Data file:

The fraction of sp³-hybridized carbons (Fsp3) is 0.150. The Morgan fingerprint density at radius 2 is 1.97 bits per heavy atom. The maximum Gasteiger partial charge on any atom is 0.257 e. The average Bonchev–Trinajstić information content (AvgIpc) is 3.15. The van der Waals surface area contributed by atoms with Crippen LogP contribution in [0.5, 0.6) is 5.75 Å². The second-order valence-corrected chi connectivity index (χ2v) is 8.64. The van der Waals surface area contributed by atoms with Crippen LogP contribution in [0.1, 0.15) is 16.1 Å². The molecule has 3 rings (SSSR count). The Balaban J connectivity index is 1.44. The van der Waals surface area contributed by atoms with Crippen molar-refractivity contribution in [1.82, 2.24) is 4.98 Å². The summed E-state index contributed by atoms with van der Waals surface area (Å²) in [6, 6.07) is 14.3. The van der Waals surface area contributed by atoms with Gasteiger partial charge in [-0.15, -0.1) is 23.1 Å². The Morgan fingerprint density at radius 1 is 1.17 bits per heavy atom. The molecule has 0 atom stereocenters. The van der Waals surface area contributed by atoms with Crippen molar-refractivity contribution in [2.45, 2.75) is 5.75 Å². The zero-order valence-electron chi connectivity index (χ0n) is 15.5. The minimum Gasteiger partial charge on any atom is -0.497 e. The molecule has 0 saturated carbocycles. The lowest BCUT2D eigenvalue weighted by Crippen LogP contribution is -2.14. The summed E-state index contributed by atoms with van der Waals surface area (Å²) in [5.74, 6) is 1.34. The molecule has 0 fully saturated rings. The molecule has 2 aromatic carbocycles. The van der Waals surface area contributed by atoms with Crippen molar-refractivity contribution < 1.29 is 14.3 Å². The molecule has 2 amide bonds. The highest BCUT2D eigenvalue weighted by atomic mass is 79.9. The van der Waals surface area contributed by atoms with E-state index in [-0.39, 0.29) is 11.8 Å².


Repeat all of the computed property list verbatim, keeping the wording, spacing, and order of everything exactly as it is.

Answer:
The fraction of sp³-hybridized carbons (Fsp3) is 0.150. The Morgan fingerprint density at radius 2 is 1.97 bits per heavy atom. The maximum Gasteiger partial charge on any atom is 0.257 e. The average Bonchev–Trinajstić information content (AvgIpc) is 3.15. The van der Waals surface area contributed by atoms with Crippen LogP contribution in [0.5, 0.6) is 5.75 Å². The second-order valence-corrected chi connectivity index (χ2v) is 8.64. The van der Waals surface area contributed by atoms with Crippen LogP contribution in [0.1, 0.15) is 16.1 Å². The molecule has 3 rings (SSSR count). The Balaban J connectivity index is 1.44. The van der Waals surface area contributed by atoms with Crippen molar-refractivity contribution in [1.82, 2.24) is 4.98 Å². The summed E-state index contributed by atoms with van der Waals surface area (Å²) in [6, 6.07) is 14.3. The van der Waals surface area contributed by atoms with Gasteiger partial charge in [-0.15, -0.1) is 23.1 Å². The Morgan fingerprint density at radius 1 is 1.17 bits per heavy atom. The molecule has 0 atom stereocenters. The van der Waals surface area contributed by atoms with Crippen molar-refractivity contribution in [2.45, 2.75) is 5.75 Å². The zero-order valence-electron chi connectivity index (χ0n) is 15.5. The minimum Gasteiger partial charge on any atom is -0.497 e. The molecule has 0 saturated carbocycles. The lowest BCUT2D eigenvalue weighted by Crippen LogP contribution is -2.14. The summed E-state index contributed by atoms with van der Waals surface area (Å²) in [5.74, 6) is 1.34. The molecule has 0 fully saturated rings. The molecule has 2 aromatic carbocycles. The van der Waals surface area contributed by atoms with Crippen molar-refractivity contribution < 1.29 is 14.3 Å². The molecule has 2 amide bonds. The highest BCUT2D eigenvalue weighted by atomic mass is 79.9. The van der Waals surface area contributed by atoms with E-state index in [-0.39, 0.29) is 11.8 Å².